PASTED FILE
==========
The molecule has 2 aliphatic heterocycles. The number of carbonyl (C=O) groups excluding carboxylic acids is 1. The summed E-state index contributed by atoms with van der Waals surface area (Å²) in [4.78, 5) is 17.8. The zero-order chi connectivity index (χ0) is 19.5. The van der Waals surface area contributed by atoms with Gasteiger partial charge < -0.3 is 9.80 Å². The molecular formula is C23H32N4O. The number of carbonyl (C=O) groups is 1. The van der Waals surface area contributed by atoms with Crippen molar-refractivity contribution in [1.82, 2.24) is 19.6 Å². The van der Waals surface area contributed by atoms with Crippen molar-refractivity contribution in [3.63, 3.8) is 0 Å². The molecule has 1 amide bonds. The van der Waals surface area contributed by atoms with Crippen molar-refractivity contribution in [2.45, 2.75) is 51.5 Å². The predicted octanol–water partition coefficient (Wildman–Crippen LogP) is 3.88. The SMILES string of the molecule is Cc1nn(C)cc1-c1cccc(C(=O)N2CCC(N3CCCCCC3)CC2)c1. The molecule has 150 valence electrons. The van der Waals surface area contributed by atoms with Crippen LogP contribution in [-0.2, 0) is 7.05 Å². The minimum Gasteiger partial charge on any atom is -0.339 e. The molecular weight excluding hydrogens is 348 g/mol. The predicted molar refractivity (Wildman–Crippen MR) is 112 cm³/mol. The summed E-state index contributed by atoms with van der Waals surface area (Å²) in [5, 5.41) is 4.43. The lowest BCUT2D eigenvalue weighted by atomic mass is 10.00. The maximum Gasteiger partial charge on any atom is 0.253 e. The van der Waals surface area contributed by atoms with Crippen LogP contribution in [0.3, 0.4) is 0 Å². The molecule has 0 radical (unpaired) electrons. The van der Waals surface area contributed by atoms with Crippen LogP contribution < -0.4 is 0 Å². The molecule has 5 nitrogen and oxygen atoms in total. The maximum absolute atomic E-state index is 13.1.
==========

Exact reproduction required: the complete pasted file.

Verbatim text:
The molecule has 2 aliphatic heterocycles. The number of carbonyl (C=O) groups excluding carboxylic acids is 1. The summed E-state index contributed by atoms with van der Waals surface area (Å²) in [4.78, 5) is 17.8. The zero-order chi connectivity index (χ0) is 19.5. The van der Waals surface area contributed by atoms with Gasteiger partial charge < -0.3 is 9.80 Å². The molecular formula is C23H32N4O. The number of carbonyl (C=O) groups is 1. The van der Waals surface area contributed by atoms with Crippen molar-refractivity contribution in [1.82, 2.24) is 19.6 Å². The van der Waals surface area contributed by atoms with Crippen molar-refractivity contribution in [3.63, 3.8) is 0 Å². The molecule has 1 amide bonds. The van der Waals surface area contributed by atoms with Crippen molar-refractivity contribution in [2.45, 2.75) is 51.5 Å². The predicted octanol–water partition coefficient (Wildman–Crippen LogP) is 3.88. The SMILES string of the molecule is Cc1nn(C)cc1-c1cccc(C(=O)N2CCC(N3CCCCCC3)CC2)c1. The molecule has 150 valence electrons. The van der Waals surface area contributed by atoms with Crippen LogP contribution in [-0.2, 0) is 7.05 Å². The minimum Gasteiger partial charge on any atom is -0.339 e. The molecular weight excluding hydrogens is 348 g/mol. The predicted molar refractivity (Wildman–Crippen MR) is 112 cm³/mol. The summed E-state index contributed by atoms with van der Waals surface area (Å²) in [5, 5.41) is 4.43. The lowest BCUT2D eigenvalue weighted by atomic mass is 10.00. The maximum Gasteiger partial charge on any atom is 0.253 e. The van der Waals surface area contributed by atoms with Crippen LogP contribution in [0.3, 0.4) is 0 Å². The molecule has 0 radical (unpaired) electrons. The van der Waals surface area contributed by atoms with Crippen LogP contribution < -0.4 is 0 Å². The molecule has 5 nitrogen and oxygen atoms in total. The maximum absolute atomic E-state index is 13.1.